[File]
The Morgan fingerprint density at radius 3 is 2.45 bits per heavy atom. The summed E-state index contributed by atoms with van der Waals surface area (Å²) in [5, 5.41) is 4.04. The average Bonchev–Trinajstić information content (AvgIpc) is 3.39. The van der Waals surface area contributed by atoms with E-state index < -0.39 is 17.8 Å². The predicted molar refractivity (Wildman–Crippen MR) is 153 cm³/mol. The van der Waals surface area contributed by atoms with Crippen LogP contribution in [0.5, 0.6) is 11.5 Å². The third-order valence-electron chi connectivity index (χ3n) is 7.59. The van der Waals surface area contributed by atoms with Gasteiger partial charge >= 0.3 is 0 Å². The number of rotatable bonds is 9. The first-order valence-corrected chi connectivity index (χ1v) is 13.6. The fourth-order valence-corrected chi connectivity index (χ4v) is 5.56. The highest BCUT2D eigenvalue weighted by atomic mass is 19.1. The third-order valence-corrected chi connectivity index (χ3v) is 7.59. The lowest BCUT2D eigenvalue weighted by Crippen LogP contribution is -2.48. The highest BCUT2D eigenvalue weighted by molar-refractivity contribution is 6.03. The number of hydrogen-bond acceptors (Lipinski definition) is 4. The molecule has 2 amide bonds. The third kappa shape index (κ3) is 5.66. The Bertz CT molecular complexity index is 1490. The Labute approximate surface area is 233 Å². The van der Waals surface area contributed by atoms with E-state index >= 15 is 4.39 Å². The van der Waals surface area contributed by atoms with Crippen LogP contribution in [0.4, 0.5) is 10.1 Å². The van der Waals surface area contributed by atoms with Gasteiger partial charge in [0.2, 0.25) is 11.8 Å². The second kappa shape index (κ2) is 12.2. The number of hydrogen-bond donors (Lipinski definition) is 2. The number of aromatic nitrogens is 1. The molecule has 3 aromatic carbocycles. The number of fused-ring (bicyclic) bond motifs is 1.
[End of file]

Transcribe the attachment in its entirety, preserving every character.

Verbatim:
The Morgan fingerprint density at radius 3 is 2.45 bits per heavy atom. The summed E-state index contributed by atoms with van der Waals surface area (Å²) in [5, 5.41) is 4.04. The average Bonchev–Trinajstić information content (AvgIpc) is 3.39. The van der Waals surface area contributed by atoms with E-state index < -0.39 is 17.8 Å². The predicted molar refractivity (Wildman–Crippen MR) is 153 cm³/mol. The van der Waals surface area contributed by atoms with Crippen LogP contribution in [0.5, 0.6) is 11.5 Å². The third-order valence-electron chi connectivity index (χ3n) is 7.59. The van der Waals surface area contributed by atoms with Gasteiger partial charge >= 0.3 is 0 Å². The number of rotatable bonds is 9. The first-order valence-corrected chi connectivity index (χ1v) is 13.6. The fourth-order valence-corrected chi connectivity index (χ4v) is 5.56. The highest BCUT2D eigenvalue weighted by atomic mass is 19.1. The third-order valence-corrected chi connectivity index (χ3v) is 7.59. The lowest BCUT2D eigenvalue weighted by Crippen LogP contribution is -2.48. The highest BCUT2D eigenvalue weighted by molar-refractivity contribution is 6.03. The number of hydrogen-bond acceptors (Lipinski definition) is 4. The molecule has 2 amide bonds. The third kappa shape index (κ3) is 5.66. The Bertz CT molecular complexity index is 1490. The Labute approximate surface area is 233 Å². The van der Waals surface area contributed by atoms with E-state index >= 15 is 4.39 Å². The van der Waals surface area contributed by atoms with Crippen LogP contribution in [0.4, 0.5) is 10.1 Å². The van der Waals surface area contributed by atoms with Gasteiger partial charge in [0.2, 0.25) is 11.8 Å². The second kappa shape index (κ2) is 12.2. The number of hydrogen-bond donors (Lipinski definition) is 2. The number of aromatic nitrogens is 1. The molecule has 3 aromatic carbocycles. The number of fused-ring (bicyclic) bond motifs is 1.